Gary Kemble’s award-winning short fiction has been published in magazines and anthologies in Australia and abroad – most recently in the Rage Against the Night anthology and Midnight Echo 7. You can follow him on Twitter: http://twitter.com/garykemble
1. In 2011 you received an Australia Council New Work grant to work part-time on your novel, ‘Skin Deep’. Did it go as you’d hoped? Now that #grantyear is over, what’s the next step for you and your manuscript?
It went very well. I didn’t quite hit my target, which was to have a polished manuscript that I could send off to publishers and agents, but I got very close. I had the help of a fledgling editor, Claudine Ryan, and also some very good beta readers. Now the real work begins. 🙂 I’m currently trying to place the MS with a suitable agent or publisher.
2. I note that part of your request for funding was to enable you to have time for research and planning, rather than simply writing time. Do you think this translated into a deeper level of detail in ‘Skin Deep’ than you otherwise could have achieved? Do you think it will change how you write in the future?
The research was very important to me. I don’t know if it’s my lazy imagination or my background in journalism, but it’s very important to me that I get the ‘real-world’ stuff right. So I did a lot of reading on bikie culture, the SAS, organised crime, money laundering, and tattooing. Tattoos are a big part of the story so (given I have no tattoos myself) I made sure I spent some time with tattooists so I could see with my own eyes what they do and how they do it.
I found this a massive help when I sat down to write (although, of course, there’s a lot of overlap between the researching and the writing – sometimes you don’t know what you don’t know until you sit down to write about it). It’s funny — you think you know a lot of stuff, but when it comes down to the nitty gritty… What sort of weapon would an SAS sniper use? How do organised criminals launder money? What’s it like when an rickety fishing boat carrying hundreds of asylum seekers goes down off the coast?
I realised that this was a weakness in previous writing projects and I think working on Skin Deep last year confirmed that, yes, it was a weakness and, yes, if I put the time in I can address that weakness.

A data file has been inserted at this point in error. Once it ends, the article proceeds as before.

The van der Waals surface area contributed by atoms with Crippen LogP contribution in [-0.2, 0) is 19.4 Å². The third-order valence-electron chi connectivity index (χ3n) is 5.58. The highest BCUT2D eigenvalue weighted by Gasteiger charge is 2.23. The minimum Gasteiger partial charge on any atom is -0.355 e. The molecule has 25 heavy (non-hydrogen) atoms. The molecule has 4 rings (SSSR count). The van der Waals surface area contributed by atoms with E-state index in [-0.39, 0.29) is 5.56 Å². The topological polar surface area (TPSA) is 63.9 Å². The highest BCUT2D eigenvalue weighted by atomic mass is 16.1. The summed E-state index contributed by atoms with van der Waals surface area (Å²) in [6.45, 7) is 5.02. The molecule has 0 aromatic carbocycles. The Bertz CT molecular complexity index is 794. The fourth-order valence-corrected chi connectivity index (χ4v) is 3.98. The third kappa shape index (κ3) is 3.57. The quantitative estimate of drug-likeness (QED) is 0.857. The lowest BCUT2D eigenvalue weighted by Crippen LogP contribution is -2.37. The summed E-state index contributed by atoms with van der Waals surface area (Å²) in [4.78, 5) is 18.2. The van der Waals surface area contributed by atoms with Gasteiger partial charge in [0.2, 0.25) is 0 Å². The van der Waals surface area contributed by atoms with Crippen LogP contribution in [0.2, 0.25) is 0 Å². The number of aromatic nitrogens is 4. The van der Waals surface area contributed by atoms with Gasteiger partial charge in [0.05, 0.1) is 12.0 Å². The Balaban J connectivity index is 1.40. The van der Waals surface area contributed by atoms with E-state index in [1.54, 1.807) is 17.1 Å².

3. There’s a lovely post on your blog about how editing is like counselling (http://garykemblenews.blogspot.com.au/2011/08/grant-year-week-32-editing.html), in that it’s more about being asked the right questions than being told what to do. Has editing ‘Skin Deep’ been different to editing previous short or long fiction? How does the editing process for fiction compare to that for non-fiction?
Thanks! I’m glad you liked it. I don’t know how it is for other writers/editors. I think both Claudine and I were both finding our way a little bit, but I really liked the editing process (usually I hate it) and I think it really worked for this project.
In terms of previous projects — this is the first time where I’ve actually had an editor to work with, and I loved it. Previously, I’ve just been flailing around by myself! I think working with Claudine really taught me a lot about the structural editing process and (hopefully) future projects will benefit from that.
For short fiction, it’s like gold dust when an editor works with you to get the most out of a story. I really appreciate it when they take the time to do this.
In terms of non-fiction, I haven’t had much edited lately, or done much editing of non-fiction. Generally, the stuff that I’ve had edited in that area has been fairly down-the-line journalism, so the editing is more nuts and bolts, sentence-level stuff.
4. What Australian works have you loved recently?
I really enjoyed Stephen M Irwin’s The Broken Ones. I know it has worldwide appeal but as a BrisVegan I still got a vicarious thrill, seeing The Broken Ones play out in my home town.
5. Two years on from Aussiecon 4, what do you think have been the biggest changes to the Australian SpecFic scene?
I can’t believe it’s been two years! That’s kind of amazing and kind of depressing. I haven’t been that engaged in the scene, to be honest. Work and family life have been pretty full-on.
I think the outpouring of emotion when Paul Haines passed away, and also the way the community has rallied to help out Rocky Wood, shows that it’s really about the people. I’m proud to be a part of that community.